Scanner measures evenness of roads
A team at the Fraunhofer Institute for Physical Measurement Techniques IPM (Freiburg, Germany) has developed the first laser scanner to be approved by the Federal Highway Research Institute for measuring the evenness of roads.
A team at theFraunhofer Institute for Physical Measurement Techniques IPM (Freiburg, Germany) has developed the first laser scanner to be approved by the Federal Highway Research Institute for measuring the evenness of roads.
The shoe-box sized scanner, which is mounted on vehicle at a height of three meters, can scan any road up to four meters wide. To do so, an octagonal mirror rotating inside the scanner steers the laser beam across the road perpendicular to the direction the vehicle is travelling in.
The light from the laser is reflected from the asphalt back to the scanner, where it is detected by a sensor. The distance between the scanner and the surface of the road can be inferred from how long it takes the laser light to travel back, and measurements are accurate to between 0.15 and 0.3 millimeters.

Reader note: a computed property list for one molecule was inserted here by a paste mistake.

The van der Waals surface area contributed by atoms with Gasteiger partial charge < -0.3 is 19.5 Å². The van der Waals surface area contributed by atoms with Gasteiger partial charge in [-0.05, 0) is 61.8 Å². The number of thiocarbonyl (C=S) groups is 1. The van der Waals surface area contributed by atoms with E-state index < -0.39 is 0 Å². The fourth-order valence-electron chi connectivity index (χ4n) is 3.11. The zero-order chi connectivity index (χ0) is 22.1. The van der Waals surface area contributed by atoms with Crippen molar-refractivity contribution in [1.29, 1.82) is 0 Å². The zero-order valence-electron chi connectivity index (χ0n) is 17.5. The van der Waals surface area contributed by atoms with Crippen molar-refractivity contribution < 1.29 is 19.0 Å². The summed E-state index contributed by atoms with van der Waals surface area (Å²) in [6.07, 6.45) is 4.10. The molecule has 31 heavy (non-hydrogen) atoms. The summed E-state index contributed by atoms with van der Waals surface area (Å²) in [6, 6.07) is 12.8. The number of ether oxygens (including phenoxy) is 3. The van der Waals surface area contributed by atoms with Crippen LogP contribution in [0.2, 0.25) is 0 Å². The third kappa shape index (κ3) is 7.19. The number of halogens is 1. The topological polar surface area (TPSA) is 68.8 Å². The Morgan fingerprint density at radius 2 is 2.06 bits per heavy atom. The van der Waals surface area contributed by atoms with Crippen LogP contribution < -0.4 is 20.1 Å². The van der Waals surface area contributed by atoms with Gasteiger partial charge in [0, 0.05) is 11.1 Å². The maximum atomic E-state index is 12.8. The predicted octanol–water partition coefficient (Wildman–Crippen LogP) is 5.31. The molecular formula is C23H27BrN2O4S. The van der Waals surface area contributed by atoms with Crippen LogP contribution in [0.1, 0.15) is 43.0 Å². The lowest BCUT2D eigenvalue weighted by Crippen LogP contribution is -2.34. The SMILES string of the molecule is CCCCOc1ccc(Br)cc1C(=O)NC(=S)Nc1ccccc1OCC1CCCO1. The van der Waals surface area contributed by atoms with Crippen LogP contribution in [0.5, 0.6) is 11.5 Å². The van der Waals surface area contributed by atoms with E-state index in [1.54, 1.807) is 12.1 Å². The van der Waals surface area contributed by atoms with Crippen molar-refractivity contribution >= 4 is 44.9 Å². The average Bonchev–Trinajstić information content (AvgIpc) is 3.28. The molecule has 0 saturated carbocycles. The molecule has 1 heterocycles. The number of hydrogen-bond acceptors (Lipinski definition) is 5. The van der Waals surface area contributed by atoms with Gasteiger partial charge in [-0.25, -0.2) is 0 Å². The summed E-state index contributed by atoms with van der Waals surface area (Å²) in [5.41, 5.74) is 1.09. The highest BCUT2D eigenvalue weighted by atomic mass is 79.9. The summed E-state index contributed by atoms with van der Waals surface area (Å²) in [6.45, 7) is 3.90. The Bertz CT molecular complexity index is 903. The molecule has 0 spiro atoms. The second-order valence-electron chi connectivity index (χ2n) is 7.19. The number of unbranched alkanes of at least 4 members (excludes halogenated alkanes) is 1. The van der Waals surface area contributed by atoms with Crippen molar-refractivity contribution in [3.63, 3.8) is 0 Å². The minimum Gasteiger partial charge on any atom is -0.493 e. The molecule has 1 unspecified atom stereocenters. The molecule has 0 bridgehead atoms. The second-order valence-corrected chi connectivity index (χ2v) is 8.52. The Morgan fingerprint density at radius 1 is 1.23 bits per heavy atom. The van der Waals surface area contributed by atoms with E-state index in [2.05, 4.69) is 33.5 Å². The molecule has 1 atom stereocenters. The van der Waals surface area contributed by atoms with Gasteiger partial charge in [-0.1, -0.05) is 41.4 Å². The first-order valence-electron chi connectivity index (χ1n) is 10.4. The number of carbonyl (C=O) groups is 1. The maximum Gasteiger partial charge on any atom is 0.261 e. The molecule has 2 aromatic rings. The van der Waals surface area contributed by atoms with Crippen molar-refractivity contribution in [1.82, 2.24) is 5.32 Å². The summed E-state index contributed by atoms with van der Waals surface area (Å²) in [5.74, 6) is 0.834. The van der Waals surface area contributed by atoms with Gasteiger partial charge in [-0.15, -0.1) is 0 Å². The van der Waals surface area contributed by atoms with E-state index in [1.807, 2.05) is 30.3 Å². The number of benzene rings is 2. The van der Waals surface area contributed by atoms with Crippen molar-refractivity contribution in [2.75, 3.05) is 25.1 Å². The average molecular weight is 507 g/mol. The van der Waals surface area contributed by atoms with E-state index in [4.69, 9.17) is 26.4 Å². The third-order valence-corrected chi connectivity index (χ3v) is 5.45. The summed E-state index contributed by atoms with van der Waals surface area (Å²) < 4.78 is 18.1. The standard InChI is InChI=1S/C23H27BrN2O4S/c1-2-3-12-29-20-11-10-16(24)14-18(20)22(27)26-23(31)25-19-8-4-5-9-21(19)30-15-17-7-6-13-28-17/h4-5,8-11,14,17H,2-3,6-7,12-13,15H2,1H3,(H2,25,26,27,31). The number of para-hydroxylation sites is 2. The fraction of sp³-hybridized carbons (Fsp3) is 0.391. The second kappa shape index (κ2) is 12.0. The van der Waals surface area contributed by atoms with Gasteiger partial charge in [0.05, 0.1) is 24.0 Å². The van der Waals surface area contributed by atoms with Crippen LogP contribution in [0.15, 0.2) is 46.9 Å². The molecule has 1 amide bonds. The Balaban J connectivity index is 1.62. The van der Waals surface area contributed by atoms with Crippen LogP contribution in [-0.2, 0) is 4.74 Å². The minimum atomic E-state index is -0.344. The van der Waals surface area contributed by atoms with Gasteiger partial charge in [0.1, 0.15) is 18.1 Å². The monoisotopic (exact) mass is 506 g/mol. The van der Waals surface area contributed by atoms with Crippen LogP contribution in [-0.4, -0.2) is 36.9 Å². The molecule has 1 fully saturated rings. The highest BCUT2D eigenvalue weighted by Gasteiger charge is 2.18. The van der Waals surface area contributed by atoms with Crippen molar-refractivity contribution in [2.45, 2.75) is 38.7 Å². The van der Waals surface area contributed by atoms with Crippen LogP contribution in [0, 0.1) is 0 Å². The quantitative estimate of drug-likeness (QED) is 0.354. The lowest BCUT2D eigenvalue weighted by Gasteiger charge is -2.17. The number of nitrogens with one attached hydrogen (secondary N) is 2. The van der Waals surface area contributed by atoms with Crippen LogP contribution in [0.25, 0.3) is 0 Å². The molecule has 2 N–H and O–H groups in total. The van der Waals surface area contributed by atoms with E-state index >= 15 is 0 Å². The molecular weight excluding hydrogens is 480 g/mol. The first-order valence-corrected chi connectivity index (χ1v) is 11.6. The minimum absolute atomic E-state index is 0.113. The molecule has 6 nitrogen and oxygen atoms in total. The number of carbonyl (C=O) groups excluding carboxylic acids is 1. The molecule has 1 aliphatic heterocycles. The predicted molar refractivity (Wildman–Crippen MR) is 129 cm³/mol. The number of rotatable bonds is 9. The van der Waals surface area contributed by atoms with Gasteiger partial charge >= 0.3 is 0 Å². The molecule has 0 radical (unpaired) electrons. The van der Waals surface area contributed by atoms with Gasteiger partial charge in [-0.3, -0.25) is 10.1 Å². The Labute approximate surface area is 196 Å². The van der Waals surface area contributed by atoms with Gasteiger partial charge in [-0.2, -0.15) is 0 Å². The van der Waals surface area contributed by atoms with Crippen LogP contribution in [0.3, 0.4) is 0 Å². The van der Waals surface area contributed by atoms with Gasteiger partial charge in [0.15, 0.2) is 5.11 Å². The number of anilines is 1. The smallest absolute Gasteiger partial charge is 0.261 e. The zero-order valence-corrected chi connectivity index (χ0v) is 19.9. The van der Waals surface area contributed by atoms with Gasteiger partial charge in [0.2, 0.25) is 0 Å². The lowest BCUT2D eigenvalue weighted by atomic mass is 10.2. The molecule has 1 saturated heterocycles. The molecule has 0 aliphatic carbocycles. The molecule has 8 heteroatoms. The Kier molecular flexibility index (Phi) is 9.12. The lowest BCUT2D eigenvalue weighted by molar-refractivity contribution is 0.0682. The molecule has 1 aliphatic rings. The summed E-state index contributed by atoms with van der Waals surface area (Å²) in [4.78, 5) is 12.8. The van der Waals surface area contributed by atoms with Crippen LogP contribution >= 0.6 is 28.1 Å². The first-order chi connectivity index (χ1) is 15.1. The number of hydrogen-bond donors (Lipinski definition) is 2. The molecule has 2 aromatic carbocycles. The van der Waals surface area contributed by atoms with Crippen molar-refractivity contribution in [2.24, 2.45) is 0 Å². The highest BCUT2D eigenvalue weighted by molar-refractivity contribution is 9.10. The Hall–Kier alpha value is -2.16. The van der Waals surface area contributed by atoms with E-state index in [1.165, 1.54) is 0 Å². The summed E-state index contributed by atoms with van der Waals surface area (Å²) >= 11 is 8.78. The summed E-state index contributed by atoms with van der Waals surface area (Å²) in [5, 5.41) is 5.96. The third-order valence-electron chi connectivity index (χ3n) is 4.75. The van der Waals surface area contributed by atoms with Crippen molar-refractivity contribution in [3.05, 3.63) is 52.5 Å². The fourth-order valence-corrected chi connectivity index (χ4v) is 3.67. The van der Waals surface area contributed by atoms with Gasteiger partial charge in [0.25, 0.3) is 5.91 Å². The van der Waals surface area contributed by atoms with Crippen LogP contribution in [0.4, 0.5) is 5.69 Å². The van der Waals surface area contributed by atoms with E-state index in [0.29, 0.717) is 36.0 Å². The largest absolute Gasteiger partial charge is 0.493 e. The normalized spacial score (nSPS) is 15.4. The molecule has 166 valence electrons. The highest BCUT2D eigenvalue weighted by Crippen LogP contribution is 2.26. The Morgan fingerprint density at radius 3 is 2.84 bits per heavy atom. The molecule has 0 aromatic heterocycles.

The orientation and position of the vehicle is accomplished using a Global Navigation Satellite System (GNSS) and an inertial measurement system. IPM's so-called Pavement Profile Scanner (PPS) has already passed initial field tests.In co-operation with road surveyors from Lehmann + Partner, the IPM researchers have used it to scan a total of 15,000 kilometers of highway and other major roads across Germany since last summer.
Further details can be found here.
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